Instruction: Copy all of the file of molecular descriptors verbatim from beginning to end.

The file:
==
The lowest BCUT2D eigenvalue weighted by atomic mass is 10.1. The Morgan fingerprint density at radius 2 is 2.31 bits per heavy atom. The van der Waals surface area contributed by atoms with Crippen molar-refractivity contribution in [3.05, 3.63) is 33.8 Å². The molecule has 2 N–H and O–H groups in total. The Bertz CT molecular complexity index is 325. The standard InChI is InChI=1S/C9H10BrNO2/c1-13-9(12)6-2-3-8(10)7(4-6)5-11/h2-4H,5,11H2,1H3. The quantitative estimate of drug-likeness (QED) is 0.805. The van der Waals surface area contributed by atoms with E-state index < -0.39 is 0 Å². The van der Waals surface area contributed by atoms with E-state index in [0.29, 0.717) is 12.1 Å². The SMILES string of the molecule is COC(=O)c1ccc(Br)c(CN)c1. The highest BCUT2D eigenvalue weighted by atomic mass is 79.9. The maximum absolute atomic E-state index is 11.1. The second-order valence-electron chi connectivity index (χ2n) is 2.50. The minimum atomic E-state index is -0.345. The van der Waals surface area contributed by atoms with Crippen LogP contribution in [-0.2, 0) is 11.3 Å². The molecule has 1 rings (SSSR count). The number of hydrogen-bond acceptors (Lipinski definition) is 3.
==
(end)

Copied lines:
The lowest BCUT2D eigenvalue weighted by atomic mass is 10.1. The Morgan fingerprint density at radius 2 is 2.31 bits per heavy atom. The van der Waals surface area contributed by atoms with Crippen molar-refractivity contribution in [3.05, 3.63) is 33.8 Å². The molecule has 2 N–H and O–H groups in total. The Bertz CT molecular complexity index is 325. The standard InChI is InChI=1S/C9H10BrNO2/c1-13-9(12)6-2-3-8(10)7(4-6)5-11/h2-4H,5,11H2,1H3. The quantitative estimate of drug-likeness (QED) is 0.805. The van der Waals surface area contributed by atoms with E-state index < -0.39 is 0 Å². The van der Waals surface area contributed by atoms with E-state index in [0.29, 0.717) is 12.1 Å². The SMILES string of the molecule is COC(=O)c1ccc(Br)c(CN)c1. The highest BCUT2D eigenvalue weighted by atomic mass is 79.9. The maximum absolute atomic E-state index is 11.1. The second-order valence-electron chi connectivity index (χ2n) is 2.50. The minimum atomic E-state index is -0.345. The van der Waals surface area contributed by atoms with Crippen LogP contribution in [-0.2, 0) is 11.3 Å². The molecule has 1 rings (SSSR count). The number of hydrogen-bond acceptors (Lipinski definition) is 3.